*Quick note: this post will go more into ED thoughts and behaviors than I typically have. Please do not read on if that sort of talk would trigger you.*
I have been eating with my therapist every single Monday this entire semester (and twice a week for the last month). The point of these meals is for me to challenge myself in an environment where I’ll have support and, hopefully, be able to handle it better. That definitely has not been the case every week. I’m slightly ashamed to admit that the meals have including pleading, justifying, a few flat-out refusals, lots of bargaining, and supplementation when I just couldn’t handle the challenge.
I look back and wonder why I would spend so much time fighting my therapist rather than just doing what I’m supposed to, but it really isn’t so simple. The eating disorder is manipulative and it will find any opportunity to take over, even if it’s a seemingly minuscule way. That brings us to yesterday.
Like every other Monday, I had my dietitian check my meal before our session ended, then spent the next 30 minutes trying to focus on anything but the food I had to eat. This meal was still a challenge to me, not in content so much as amount. I felt semi-okay about it at first. I managed to eat a pretty good portion before something in my brain flipped. Suddenly I needed to stop, throw the rest away, and run out of therapy. While that didn’t happen, I did do something I’m not the most proud of: when R wasn’t looking (or who knows, maybe she could have been?), I quickly covered up the three pieces of potatoes I had left and continued on to a less scary portion of my meal. I still had more to complete after that, but it was like a calm came over my thoughts for a little while. I had gotten away with restriction right in front of my therapist, a huge win for ED.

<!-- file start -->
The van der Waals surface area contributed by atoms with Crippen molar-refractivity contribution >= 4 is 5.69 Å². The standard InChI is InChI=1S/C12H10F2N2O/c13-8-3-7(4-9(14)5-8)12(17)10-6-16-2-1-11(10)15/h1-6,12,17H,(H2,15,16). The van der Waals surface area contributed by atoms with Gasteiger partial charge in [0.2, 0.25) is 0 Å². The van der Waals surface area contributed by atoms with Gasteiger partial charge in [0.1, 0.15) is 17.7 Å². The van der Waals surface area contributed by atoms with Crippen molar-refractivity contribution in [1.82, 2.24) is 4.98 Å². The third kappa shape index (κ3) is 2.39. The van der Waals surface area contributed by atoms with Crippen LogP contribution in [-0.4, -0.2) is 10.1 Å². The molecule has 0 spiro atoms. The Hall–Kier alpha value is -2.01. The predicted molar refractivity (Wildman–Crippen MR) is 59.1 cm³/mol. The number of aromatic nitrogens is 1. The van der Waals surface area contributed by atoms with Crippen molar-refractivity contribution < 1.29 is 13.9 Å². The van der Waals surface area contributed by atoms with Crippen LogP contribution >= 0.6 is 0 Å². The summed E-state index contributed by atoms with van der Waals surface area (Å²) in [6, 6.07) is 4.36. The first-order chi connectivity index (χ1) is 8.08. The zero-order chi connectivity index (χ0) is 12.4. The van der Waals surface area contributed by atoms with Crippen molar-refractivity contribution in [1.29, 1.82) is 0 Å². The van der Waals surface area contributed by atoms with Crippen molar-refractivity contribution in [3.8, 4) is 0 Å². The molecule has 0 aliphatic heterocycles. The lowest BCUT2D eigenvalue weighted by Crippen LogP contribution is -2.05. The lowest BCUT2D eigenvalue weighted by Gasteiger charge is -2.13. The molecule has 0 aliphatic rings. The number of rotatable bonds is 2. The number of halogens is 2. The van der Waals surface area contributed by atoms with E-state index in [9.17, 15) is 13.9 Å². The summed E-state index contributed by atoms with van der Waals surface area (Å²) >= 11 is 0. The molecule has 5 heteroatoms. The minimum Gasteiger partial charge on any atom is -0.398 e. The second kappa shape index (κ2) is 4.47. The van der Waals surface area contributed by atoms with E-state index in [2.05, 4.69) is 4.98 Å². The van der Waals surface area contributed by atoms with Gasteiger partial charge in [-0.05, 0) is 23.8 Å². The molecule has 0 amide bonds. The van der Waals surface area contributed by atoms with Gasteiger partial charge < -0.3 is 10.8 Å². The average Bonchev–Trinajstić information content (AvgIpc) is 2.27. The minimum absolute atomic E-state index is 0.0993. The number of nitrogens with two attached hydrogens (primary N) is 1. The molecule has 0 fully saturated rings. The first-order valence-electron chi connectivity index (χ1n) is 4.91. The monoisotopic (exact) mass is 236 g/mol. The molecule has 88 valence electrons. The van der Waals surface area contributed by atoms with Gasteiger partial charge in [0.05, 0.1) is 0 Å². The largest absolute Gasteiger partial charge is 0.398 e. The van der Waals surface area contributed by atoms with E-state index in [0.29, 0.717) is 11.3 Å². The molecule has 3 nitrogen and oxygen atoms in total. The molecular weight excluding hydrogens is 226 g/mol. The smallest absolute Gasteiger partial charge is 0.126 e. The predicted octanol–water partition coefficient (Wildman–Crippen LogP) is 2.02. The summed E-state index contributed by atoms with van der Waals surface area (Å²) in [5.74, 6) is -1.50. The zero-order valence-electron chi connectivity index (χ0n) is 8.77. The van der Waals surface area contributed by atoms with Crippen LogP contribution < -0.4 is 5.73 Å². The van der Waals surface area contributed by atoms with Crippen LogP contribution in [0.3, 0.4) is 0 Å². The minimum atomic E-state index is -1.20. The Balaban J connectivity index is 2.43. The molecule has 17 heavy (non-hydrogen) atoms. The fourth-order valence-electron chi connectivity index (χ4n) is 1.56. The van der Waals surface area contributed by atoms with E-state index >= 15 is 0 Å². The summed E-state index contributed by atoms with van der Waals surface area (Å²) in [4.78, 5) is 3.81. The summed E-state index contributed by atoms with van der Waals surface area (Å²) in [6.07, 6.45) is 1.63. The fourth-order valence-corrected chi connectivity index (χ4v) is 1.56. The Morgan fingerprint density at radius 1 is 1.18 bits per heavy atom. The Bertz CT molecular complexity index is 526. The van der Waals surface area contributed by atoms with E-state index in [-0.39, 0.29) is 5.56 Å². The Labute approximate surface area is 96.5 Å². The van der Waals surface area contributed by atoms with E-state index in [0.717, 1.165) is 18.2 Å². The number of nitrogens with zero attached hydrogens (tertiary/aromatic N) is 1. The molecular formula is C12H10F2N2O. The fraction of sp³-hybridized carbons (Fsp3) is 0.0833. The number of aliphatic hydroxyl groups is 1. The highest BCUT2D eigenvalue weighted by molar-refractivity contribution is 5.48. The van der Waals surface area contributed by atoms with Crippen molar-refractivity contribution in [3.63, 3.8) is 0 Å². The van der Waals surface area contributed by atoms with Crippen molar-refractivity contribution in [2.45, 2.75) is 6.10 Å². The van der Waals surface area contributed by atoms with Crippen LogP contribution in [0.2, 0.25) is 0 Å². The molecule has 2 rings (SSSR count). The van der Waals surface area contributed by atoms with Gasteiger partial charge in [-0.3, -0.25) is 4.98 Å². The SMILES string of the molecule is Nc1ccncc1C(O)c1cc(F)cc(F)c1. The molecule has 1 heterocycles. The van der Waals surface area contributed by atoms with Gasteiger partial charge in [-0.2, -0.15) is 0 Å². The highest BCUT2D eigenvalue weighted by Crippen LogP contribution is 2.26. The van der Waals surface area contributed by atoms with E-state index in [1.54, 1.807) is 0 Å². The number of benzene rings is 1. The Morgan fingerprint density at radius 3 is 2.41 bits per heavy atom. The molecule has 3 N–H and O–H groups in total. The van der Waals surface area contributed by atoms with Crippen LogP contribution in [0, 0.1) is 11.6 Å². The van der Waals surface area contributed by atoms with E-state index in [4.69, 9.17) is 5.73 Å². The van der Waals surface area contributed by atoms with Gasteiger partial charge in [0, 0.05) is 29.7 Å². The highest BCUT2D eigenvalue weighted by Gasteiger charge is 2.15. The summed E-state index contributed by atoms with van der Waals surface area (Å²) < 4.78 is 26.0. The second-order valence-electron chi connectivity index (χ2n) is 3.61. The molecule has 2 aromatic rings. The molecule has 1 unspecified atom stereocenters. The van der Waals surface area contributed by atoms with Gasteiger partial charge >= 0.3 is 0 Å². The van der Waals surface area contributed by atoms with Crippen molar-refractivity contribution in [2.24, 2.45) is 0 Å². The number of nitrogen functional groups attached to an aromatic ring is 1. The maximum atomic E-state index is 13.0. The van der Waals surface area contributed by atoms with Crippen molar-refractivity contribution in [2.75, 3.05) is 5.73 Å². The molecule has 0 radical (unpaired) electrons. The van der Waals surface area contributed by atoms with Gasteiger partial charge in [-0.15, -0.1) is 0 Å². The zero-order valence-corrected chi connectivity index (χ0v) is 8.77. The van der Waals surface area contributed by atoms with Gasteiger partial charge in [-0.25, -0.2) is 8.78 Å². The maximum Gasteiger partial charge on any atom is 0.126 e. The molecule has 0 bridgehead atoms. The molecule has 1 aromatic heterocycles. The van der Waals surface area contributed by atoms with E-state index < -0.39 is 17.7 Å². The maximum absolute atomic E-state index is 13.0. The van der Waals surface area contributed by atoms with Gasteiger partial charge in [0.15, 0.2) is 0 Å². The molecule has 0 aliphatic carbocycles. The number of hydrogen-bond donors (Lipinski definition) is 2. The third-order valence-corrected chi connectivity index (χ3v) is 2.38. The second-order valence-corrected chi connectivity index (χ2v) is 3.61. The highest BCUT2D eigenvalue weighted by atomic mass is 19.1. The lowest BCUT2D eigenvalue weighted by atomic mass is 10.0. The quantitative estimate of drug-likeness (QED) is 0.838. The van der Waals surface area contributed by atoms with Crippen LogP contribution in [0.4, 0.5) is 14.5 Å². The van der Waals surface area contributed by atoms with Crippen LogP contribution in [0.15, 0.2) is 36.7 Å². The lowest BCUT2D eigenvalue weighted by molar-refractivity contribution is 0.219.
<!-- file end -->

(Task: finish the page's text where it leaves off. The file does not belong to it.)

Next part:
It wasn’t those three tiny potatoes. It had zero to do with the negligible difference they would make in my life had I consumed them. It was solely about control. I am certainly not able to flat-out refuse meals when I’m in treatment, but this felt almost the same high as if I had. Another recent example was choosing not to try a new yogurt that sounded good because it was a whopping 10 calories more than my “safe” choice. Is that honestly going to do a damn thing?
While the glaring, logical answer may be “heck no!”, I’m not convinced. Part of me still believes these lies that the ED shouts at me each day. Life seems easier/”better” when I follow ED rules.
Some behaviors such as these ones trend towards being a bit ridiculous. They in no way will end with me magically staying thinner or losing weight or whatever other promise ED makes up. I can often notice my eating disorder manipulate other people, but truly isn’t it just doing the same to me?
I’m not sure if I want to change things, even knowing that I am the one being manipulated, too. For now I will keep fighting, and try to eat those potatoes next time.